Is “Organic” actually worse for the environment?

Before you join our discussion, be sure to read the main article:

https://www.mynewsdesk.com/uk/chalmers/pressreleases/organic-food-worse-for-the-climate-2813280

 

Some key points:

  • “The reason why organic food is so much worse for the climate is that the yields per hectare are much lower, primarily because fertilizers are not used.”
  • “The greater land-use in organic farming leads indirectly to higher carbon dioxide emissions, thanks to deforestation…”
  • “Even organic meat and dairy products are – from a climate point of view – worse than their conventionally produced equivalents…”
  • “The type of food is often much more important. For example, eating organic beans or organic chicken is much better for the climate than to eat conventionally produced beef…”

IMPORTANT NOTE: The article states that organic farms do not user fertilizers.  While I’m not sure about Swedish organic farms, most if not all US-based organic farms do actually use fertilizers.  However, to be classified as an organic farm, those fertilizers (and their pesticides) must be naturally occurring.  What those farmers might use is cow manure, bone meal, compost, etc.  While those fertilizers do bost good yields for home gardens or smaller organic farms, this article is focused on largescale productions.

 

Organic is actually worse for the environment?

Researchers from Chalmers University of Technology in Sweden discovered some pretty interesting data in terms of organic farming and its impact on the environment.  To conventional farmers and consumers who are aware of the false claims from organic supporters, this data is pretty darn great to see (and something a lot of people have been aware of for a while).

Due to organic farming having to use more land than conventional farming, it’s yields are far lower per hectare (100 acres).  Conventional farming uses fertilizers, natural or synthetic depending on the farm ad crop, while organic farming uses little to no fertilizers to help increase yields.  The purpose of fertilizers is to help provide plants with additional nutrients that might be lacking from the soil.  This boost in nutrients helps the crops grow quicker and usually much healthier.  If certain nutrients are lacking, varying fertilizers can be applied and give the crops the correct amount of each nutrient required for that plant.  Because organic farms do not use fertilizers, their crops rely solely on the nutrients in the soil and get little soil amendment during their growing cycle.  What some organic farms might do is crop rotation or growing various crops throughout the season in hopes of naturally replenishing nutrients in the soil.  For example, let’s say Corn requires a lot of Nitrogen to grow while giving off Phosphorus back into the soil and Soybeans give off Nitrogen and require lots of Nitrogen to grow.  Organic farmers would grow one crop after the other due to the nutrient requirements being a bit different from one another and each crop can naturally replenish the soil with nutrients before the next crop is planted.  While is process is beneficial for the soil, it pales in comparison to the amounts of nutrients fertilizers can add to the soil.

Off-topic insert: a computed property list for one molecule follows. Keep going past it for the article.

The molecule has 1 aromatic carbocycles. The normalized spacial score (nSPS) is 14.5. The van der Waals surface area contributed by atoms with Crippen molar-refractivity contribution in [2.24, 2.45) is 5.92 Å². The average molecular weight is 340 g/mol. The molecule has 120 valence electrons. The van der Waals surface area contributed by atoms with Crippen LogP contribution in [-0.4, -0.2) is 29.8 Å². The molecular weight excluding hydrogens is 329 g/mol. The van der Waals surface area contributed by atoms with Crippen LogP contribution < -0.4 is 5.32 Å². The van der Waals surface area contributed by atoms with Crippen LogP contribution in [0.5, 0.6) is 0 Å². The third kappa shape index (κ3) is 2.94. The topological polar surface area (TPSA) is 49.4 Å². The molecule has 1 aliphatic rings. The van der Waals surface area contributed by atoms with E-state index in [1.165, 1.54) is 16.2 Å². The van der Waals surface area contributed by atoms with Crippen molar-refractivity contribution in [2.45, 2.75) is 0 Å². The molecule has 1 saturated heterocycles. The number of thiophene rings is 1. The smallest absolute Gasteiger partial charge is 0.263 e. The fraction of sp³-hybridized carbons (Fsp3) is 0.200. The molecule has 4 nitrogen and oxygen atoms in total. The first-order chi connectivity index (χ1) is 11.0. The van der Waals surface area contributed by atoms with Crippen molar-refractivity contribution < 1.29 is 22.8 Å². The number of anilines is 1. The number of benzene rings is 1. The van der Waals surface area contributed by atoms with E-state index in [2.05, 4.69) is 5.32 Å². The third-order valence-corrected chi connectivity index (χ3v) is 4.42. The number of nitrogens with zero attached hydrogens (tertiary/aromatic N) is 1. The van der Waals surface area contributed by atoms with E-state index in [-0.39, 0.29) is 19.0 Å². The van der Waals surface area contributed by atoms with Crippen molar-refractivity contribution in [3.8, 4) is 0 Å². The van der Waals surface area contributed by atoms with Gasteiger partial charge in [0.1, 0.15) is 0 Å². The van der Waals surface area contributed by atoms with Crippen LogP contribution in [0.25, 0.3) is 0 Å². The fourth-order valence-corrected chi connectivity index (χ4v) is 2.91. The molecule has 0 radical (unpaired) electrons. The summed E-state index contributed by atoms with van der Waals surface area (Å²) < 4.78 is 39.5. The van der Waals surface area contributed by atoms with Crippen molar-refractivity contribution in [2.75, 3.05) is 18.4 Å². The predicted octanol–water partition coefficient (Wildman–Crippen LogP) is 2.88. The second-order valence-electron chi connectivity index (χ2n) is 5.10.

The Beef with Beef

The article does bring up an interesting topic about beef and that is its sustainability.  As we have discussed in an earlier video on Farm Traveler, beef is not a very sustainable form of agriculture.  Beef cattle are very poor in terms of converting feed to meat, it takes 6 pounds of feed for the cow to gain 1 pound of meat.  In terms of water, beef cattle require roughly 1,799 gallons of water to produce 1 pound of beef (while pork requires 576 gallons of water per pound).  While this stinks, because beef is absolutely delicious, it’s something the ag industry must address.

However, with organic beef, most of the cattle grass feed instead of raised with feed.  This process requires more land area and usually a longer time span for that cow to gain the required weight before processing.  And note, both are still are going to require a vast amount of water during its lifespan.  

 

What’s the answer to a sustainable future?

No one knows yet.  But we are all working towards that future.  Organic farming is not the future, be sure to tell your organic friends we said that and watch them squirm.  More sustainable conventional farming is most likely going to be the future of agriculture with an increased focus on better use of natural resources, fertilizers, pesticides, GMOs, etc.  Science has gotten us this farm and it will continue to shape our future and the future of Ag. 

So moral of the story: Save yourself from the organic lettuce and buy the cheaper, conventional lettuce next time you go to the grocery store.  Your wallet and the planet with thank you.

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